As the House of Representatives and the Senate head to conference on the NDAA, I thought it might be useful to analyze the similarities and differences between the counterterrorism provisions of the two versions of the bill. People sometimes talk about the NDAA as though both houses are on the same track. And there are some similar themes. But the two bills are also quite different. And these difference give rise to opportunities in conference: opportunities to emerge with far better policy than either bill presents on its own, and opportunities for mischief as well.
In this pair of posts, which is organized thematically and loosely according to the sequence of provisions in the House version of the bill, I am going to do a kind of side-by-side analysis. In each section that follows, I will start with a discussion of the House bill, which is longer and more involved, then describe how the analogous Senate provision (if one exists) differs. I will then discuss what I think the optimal realistic policy outcome looks like given the two versions. I am not going to rehash the merits or lack thereof of the specific provisions, all of which we have discussed elsewhere. My point is simply to highlight where the Congress has a clear position and where the houses are reading from different playbooks.
The Senate version of the bill is available here, with the relevant section running from pp. 426-445. The House version of the bill is available here and runs from pp. 567-603. As this will get long, I will break it up into two posts.
Both bills contain some form of reaffirmation of the AUMF, but they differ in important ways. The House version (Section 1034, pp. 570-571) is cast as a broad reaffirmation of the conflict itself and clarification of the parameters of that conflict:
- Congress affirms that–
- (1) the United States is engaged in an armed conflict with al-Qaeda, the Taliban, and associated forces and that those entities continue to pose a threat to the United States and its citizens, both domestically and abroad;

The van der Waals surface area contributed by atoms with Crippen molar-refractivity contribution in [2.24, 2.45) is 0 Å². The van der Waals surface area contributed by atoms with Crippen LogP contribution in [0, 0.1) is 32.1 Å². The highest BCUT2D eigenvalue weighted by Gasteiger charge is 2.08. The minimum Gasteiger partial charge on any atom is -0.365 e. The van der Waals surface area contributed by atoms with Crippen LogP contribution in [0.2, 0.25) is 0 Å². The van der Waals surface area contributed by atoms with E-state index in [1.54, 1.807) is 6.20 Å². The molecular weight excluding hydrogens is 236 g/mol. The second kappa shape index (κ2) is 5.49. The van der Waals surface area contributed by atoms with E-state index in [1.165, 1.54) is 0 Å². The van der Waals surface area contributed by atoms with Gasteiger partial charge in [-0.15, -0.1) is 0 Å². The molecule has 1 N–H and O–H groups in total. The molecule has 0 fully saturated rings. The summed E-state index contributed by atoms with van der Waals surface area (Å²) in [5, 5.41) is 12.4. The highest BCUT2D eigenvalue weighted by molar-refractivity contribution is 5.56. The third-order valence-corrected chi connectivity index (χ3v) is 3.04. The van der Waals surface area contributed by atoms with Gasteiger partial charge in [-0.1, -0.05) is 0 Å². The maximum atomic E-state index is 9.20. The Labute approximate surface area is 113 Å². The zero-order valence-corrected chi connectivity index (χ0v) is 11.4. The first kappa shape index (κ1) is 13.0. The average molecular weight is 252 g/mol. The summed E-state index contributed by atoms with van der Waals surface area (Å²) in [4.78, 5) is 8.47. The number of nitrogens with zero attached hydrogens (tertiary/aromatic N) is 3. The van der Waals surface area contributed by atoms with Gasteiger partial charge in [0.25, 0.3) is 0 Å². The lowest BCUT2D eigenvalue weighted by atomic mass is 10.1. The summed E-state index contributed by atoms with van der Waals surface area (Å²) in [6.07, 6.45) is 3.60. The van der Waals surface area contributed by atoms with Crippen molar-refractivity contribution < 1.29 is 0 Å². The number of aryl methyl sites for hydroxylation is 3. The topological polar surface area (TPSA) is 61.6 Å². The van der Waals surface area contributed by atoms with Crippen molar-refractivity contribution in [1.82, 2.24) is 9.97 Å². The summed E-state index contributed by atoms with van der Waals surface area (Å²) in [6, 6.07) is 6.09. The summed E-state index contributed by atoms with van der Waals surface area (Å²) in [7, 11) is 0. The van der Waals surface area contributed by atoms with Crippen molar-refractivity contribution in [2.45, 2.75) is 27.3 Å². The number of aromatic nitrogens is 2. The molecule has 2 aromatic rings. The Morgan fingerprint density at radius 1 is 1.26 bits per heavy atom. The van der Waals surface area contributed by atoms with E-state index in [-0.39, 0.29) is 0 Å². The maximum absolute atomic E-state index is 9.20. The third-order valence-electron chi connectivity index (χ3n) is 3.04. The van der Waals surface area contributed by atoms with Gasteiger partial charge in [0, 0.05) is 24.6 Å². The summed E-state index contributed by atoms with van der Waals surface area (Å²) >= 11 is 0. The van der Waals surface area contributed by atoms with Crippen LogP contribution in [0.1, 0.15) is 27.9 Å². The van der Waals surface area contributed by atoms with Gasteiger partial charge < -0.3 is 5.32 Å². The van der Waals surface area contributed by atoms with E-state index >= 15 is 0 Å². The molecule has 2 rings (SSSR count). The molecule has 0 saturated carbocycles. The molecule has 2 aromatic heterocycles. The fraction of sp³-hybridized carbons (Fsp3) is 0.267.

- (2) the President has the authority to use all necessary and appropriate force during the current armed conflict with al-Qaeda, the Taliban, and associated forces pursuant to the Authorization for Use of Military Force (Public Law 107-40; 50 U.S.C. 1541 note);
- (3) the current armed conflict includes nations, organization, and persons who–
(A) are part of, or are substantially supporting, al-Qaeda, the Taliban, or associated forces that are engaged in hostilities against the United States or its coalition partners; or
(B) have engaged in hostilities or have directly supported hostilities in aid of a nation, organization, or person described in subparagraph (A); and
(4) the President’s authority pursuant to the Authorization for Use of Military Force (Public Law 107-40; 50 U.S.C. 1541 note) includes the authority to detain belligerents, including persons described in paragraph (3), until the termination of hostilities.
The authority to detain here is a feature of the larger authorization. By contrast, the Senate version (Section 1031, pp. 426-428) casts the reaffirmation more narrowly as an affirmation of the authority to detain itself. The Senate bill is more concerned with spelling out detention authority than with authorizing the conflict: